Transformation of Higher Ed: Four Futures for Online Scale

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The (Continual) Transformation of Higher Ed
Transformation of Higher Ed: Four Futures for Online Scale
By Clay Shirky • Issue #7 • View online

Will online education force dozens or even hundreds of in-person colleges to close in the next decade? Having studied the matter for the last several years, I can confidently answer: That’s the wrong question. 
Whether more colleges close than open or vice-versa is a side-effect of two other forces – the number of students who want to attend, and the ability of existing colleges to accommodate them. And once you see that questions of closures are really questions of supply and demand, it is easy to see why all or nothing pronouncements about online schools replacing in-person ones are so dumb.
Assertions that online instruction has put higher education “just on the edge of the crevasse” make good headlines, but don’t account for the fact that new types of education are never perfect substitutes for older ones, and never wholly replace them. Public colleges did not replace private ones, land grant colleges did not replace liberal arts colleges, and online universities are not going to replace in-person ones. 
What online schools are going to do – are doing already, in fact – is competing with some in-person schools, for some students. Online schools are not the wave of the future, they are a wave of the future. They create a new competitive stress in an existing ecosystem, rather than being some sort of disruptive alternative. This competition may lead to more closures or fewer, but it will not lead to wholesale collapse.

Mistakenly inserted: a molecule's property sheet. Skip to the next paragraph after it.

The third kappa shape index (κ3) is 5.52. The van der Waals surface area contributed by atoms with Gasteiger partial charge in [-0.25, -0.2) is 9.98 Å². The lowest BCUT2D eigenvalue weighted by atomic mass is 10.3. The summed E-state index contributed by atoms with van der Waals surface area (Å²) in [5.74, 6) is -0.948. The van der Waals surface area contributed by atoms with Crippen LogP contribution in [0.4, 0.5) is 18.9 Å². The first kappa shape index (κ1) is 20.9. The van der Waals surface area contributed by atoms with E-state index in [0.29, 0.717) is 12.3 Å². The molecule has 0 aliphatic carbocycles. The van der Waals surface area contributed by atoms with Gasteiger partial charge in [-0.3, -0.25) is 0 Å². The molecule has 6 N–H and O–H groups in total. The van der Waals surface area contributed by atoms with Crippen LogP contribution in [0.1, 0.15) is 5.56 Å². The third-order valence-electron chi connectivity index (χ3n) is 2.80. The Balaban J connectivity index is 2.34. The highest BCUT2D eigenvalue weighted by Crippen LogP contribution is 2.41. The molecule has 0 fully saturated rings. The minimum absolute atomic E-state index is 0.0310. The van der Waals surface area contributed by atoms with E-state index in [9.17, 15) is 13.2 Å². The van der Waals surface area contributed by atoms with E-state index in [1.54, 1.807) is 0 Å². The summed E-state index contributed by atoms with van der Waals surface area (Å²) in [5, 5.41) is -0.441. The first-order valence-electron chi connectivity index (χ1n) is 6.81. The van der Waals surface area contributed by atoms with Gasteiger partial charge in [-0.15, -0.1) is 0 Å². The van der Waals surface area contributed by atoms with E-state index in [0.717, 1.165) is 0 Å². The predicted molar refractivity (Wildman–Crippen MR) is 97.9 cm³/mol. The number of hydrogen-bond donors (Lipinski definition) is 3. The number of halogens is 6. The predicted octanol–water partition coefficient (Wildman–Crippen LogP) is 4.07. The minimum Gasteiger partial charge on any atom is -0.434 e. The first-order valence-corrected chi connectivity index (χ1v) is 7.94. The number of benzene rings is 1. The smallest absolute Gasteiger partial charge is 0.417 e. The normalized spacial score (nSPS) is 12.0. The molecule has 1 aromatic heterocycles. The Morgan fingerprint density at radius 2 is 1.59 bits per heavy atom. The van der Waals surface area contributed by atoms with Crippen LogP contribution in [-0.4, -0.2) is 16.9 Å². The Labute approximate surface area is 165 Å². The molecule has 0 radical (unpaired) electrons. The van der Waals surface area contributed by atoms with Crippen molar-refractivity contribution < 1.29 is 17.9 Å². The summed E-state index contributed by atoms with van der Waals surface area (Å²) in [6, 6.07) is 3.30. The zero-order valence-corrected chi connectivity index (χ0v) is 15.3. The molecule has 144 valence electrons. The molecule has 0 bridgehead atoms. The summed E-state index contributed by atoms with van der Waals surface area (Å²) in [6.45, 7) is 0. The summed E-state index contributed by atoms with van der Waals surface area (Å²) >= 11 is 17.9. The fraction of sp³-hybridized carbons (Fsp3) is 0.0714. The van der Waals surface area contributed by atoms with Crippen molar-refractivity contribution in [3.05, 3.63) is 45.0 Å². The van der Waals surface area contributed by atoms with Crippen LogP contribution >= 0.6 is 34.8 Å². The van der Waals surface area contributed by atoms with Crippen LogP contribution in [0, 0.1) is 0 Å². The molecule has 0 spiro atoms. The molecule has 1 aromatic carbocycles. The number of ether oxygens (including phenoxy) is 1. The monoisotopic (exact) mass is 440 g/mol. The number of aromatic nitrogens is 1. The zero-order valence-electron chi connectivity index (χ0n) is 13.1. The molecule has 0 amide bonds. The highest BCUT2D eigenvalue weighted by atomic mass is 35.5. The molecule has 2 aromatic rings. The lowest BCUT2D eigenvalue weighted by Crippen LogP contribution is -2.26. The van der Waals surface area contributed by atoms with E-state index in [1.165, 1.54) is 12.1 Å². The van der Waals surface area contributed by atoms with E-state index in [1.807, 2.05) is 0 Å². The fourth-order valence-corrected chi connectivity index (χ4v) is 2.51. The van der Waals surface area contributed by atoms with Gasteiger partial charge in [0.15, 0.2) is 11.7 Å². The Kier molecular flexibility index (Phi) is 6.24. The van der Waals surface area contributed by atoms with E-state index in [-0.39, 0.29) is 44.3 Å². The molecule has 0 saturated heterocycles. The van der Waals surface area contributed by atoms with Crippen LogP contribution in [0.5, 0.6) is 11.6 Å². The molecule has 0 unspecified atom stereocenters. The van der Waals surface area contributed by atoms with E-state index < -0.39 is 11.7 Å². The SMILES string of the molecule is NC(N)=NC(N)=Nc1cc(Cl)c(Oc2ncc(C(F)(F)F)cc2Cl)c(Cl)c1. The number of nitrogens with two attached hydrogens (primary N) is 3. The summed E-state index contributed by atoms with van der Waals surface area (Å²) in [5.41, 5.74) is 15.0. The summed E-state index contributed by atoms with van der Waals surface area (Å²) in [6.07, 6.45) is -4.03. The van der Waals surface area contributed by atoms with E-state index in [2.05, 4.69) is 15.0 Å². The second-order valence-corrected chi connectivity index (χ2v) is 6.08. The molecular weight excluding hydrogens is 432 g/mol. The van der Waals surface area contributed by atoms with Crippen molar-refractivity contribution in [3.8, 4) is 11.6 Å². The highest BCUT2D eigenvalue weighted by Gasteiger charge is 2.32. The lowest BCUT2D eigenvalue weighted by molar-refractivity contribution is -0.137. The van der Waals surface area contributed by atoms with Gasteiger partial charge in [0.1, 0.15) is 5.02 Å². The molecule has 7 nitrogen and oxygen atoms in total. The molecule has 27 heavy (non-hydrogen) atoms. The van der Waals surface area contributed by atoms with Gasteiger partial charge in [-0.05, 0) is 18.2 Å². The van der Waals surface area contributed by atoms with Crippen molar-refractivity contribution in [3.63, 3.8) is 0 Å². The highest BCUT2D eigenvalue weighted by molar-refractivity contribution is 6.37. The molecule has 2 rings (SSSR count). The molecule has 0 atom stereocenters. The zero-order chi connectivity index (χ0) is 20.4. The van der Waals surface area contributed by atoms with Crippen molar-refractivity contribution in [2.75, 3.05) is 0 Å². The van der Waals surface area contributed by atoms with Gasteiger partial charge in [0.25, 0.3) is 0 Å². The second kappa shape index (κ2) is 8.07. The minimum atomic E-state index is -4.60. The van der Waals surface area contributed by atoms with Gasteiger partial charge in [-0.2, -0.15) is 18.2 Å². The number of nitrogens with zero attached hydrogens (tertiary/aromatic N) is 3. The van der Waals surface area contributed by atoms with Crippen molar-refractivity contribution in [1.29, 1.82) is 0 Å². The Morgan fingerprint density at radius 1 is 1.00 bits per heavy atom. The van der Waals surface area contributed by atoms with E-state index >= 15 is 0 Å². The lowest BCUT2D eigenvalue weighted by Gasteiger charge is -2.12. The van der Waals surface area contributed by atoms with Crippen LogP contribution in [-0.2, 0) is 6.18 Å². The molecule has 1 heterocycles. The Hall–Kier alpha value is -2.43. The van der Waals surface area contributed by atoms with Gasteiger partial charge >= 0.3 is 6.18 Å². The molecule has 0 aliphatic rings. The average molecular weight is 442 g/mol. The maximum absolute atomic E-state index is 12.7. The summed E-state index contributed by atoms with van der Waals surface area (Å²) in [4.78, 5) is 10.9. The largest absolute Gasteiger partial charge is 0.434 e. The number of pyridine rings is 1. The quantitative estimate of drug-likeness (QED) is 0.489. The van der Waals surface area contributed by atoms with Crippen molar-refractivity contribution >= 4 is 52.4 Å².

Questions of supply and demand have always shaped higher education. For most of the 20th century, demand outstripped supply; more students led to more colleges because the largest US universities couldn’t enroll more than 65,000 students or so on a single campus. There was no regulation enforcing this limit, and larger in-person enrollments are not theoretically impossible – Ramkhamhaeng University in Bangkok enrolls nearly 500,000. (Bangkok has the population of Pennsylvania, and Thailand’s higher ed is nationally directed.) Despite there being no overt restriction on campus size in the U.S., some combination of inter-state competition and managerial overhead kept the largest campuses at around this level. Past that limit, students had to go elsewhere, providing an impetus to found new colleges. 
The 65,000 limit lasted til the end of the century. Since then, however, three very different institutions have grown to over 100,000 students. Each is majority or wholly online: University of Phoenix, Western Governors University, and Southern New Hampshire University. Though the country’s largest universities used to be public, all three are private – Phoenix is for-profit; WGU and SNHU non-profit.